Agrarian typically refers to the values upheld in land stewardship. And is often used to describe farm life and the practice of growing food. But with roots dating back to ancient China, agrarianism can been seen as a social movement to strengthen communities by developing a strong connection to the land and all it offers. The book, The New Agrarianism, is a collection of essays and short stories by some of today's most prolific writers on the food movement including Wendell Berry, David Orr, Gene Logsdon and others.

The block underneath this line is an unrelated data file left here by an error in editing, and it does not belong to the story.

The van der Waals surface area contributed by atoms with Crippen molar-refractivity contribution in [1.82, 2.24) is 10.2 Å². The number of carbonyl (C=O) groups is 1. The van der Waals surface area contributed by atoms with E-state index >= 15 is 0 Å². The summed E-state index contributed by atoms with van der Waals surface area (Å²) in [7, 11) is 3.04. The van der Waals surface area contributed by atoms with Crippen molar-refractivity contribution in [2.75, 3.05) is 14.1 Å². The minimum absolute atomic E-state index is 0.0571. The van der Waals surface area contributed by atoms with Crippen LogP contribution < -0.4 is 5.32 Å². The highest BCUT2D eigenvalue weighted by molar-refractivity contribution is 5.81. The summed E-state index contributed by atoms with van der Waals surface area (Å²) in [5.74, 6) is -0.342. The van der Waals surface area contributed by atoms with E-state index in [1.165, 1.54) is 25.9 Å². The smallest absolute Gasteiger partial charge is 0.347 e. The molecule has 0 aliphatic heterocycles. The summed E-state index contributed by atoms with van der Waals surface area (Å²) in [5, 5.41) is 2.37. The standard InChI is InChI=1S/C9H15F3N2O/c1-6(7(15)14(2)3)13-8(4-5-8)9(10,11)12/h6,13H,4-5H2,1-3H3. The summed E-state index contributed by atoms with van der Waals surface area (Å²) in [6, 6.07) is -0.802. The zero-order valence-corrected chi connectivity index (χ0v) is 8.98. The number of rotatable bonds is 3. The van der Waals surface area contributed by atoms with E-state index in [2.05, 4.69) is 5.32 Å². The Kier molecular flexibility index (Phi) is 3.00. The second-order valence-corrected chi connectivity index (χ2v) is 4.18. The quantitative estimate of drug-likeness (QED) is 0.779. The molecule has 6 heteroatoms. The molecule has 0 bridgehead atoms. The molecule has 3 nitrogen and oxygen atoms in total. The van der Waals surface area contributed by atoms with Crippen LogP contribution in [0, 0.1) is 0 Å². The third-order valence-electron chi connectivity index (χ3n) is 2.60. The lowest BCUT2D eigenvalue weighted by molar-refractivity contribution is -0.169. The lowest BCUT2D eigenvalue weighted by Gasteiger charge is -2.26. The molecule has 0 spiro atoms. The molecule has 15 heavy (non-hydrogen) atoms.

Let's start with Scott Russell Sanders' "The Common Life"...I'll keep it short and sweet. My take away from Scott's essay is we need to have a very deep appreciation and awareness for the land so much so that we feel it in our toes and the pit of our stomach. As he so colorfully describes, it is the same visceral feeling we get when a person we like looks over at us and smiles, when you get a hole-in-one, a cold shiver from a summer rain or the sound of a police siren. It goes deep! The love and respect for the land should go that deep. Scott says it best when, "Loggers would stop seeing every tree as lumber and developers would not see every acre as real estate." He quotes Aldo Leopold who compared land to a community. A community is made of rocks, soil, water, plants, animals and...yes, humans. We're all a part of one community!